Degenerative disc disease, despite the name, is not a disease but a deterioration of the discs of the spine. It occurs over a period of time, resulting in neck or back pain and other musculoskeletal and neurological symptoms. It is common in adults in their thirties.
Types of degenerative disc disease
- Cervical: affects the neck and is referred to as cervical degenerative disc disease
- Lumbar: affects the lower back and is called lumbar degenerative disc disease
The cervical and lumbar regions of the spine are susceptible to damage due to increased movement capabilities. Constant motion over time results in the wear and tear of the discs.
Signs and Symptoms of DDD
Most patients report one or more of the following symptoms.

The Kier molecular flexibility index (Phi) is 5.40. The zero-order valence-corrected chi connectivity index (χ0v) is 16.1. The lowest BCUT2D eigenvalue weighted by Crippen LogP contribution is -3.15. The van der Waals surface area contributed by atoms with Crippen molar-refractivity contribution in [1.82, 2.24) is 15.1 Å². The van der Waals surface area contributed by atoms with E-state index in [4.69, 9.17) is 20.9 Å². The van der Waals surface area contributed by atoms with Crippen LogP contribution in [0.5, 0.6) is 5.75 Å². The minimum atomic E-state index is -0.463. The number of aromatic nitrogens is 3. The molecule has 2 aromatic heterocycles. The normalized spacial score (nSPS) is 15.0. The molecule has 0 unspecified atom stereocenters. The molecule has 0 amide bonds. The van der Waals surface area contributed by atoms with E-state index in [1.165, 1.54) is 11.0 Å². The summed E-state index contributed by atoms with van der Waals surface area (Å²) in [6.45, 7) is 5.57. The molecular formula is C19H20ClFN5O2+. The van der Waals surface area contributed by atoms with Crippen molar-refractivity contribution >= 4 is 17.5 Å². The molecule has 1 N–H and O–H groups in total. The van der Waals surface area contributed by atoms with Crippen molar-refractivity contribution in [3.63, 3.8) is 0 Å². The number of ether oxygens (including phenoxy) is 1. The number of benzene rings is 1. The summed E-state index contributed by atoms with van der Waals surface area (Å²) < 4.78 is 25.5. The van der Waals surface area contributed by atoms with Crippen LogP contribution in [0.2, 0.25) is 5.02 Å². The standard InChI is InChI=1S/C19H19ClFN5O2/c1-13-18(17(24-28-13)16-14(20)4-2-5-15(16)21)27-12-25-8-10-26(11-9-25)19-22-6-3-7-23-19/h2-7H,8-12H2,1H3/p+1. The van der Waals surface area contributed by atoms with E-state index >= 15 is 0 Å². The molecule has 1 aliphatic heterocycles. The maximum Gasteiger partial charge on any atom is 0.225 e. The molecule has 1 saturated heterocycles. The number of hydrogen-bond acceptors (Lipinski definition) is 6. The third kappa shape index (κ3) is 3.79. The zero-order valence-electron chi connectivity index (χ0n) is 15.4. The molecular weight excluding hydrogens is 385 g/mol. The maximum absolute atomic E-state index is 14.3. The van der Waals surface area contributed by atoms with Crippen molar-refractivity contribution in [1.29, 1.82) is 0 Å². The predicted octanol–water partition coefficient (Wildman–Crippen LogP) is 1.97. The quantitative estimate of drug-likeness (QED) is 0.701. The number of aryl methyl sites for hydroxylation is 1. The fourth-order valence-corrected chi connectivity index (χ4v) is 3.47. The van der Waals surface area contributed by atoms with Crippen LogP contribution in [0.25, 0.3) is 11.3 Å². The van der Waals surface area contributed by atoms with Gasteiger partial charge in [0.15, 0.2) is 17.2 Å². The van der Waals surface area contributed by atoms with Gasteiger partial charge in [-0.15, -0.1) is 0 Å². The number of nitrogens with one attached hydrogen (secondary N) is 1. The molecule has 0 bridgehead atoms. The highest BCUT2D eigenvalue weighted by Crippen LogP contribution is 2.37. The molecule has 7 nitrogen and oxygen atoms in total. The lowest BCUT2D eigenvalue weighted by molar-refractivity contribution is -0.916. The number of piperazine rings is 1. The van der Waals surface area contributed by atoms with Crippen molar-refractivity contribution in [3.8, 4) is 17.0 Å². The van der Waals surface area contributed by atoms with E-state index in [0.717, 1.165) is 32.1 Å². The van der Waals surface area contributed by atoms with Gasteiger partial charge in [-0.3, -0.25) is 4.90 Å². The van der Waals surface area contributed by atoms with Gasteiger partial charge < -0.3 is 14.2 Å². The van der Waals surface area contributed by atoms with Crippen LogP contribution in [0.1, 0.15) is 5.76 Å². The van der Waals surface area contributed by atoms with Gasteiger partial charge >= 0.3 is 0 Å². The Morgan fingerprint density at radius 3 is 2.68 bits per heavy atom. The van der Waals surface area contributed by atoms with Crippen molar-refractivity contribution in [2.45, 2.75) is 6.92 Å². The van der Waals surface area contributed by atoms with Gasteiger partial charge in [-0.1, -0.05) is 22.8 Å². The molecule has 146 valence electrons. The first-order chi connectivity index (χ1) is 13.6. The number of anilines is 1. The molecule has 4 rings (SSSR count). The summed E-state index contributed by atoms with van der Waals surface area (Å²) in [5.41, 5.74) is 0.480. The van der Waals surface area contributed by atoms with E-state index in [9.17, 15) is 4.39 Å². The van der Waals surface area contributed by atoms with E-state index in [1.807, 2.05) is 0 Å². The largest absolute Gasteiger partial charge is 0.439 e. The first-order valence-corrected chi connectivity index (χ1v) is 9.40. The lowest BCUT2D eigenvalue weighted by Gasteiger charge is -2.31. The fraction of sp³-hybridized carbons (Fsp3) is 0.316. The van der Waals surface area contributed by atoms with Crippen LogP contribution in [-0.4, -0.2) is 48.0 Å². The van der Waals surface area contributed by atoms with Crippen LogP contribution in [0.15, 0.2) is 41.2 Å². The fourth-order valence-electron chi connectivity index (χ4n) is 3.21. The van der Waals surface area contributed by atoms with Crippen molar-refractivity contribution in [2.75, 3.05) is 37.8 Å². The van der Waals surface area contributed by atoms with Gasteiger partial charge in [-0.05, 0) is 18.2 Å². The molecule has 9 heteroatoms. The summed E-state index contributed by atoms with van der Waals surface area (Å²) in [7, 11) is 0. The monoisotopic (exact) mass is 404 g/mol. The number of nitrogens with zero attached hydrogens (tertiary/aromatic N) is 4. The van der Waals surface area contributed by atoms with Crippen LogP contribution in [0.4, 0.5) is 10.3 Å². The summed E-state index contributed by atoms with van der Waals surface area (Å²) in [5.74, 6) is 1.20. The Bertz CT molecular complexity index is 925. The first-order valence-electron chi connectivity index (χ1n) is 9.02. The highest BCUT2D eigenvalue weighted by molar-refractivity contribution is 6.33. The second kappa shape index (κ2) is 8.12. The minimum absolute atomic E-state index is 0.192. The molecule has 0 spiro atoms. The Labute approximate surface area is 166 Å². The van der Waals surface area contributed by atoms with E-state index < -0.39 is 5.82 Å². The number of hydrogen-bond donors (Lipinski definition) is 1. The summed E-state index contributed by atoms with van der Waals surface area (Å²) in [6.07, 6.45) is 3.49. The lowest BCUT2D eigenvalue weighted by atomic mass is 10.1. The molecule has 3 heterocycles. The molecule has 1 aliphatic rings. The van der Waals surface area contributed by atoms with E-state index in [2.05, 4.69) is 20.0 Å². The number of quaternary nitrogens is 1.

- Pain is triggered by an activity
- Pain flares up periodically and then settles to a low-grade pain/discomfort
- Sitting or standing for long periods of time worsen the pain
- Activities such as walking may alleviate the pain
- Relief upon changing body position
- Muscle spasms
- Tingling sensations in the extremities
Any activity that triggers pain in the neck or lower back should be ceased immediately. If there is no relief with rest, consult with a physical therapist. Early intervention could save you from further damage to the disc, muscles and ligaments.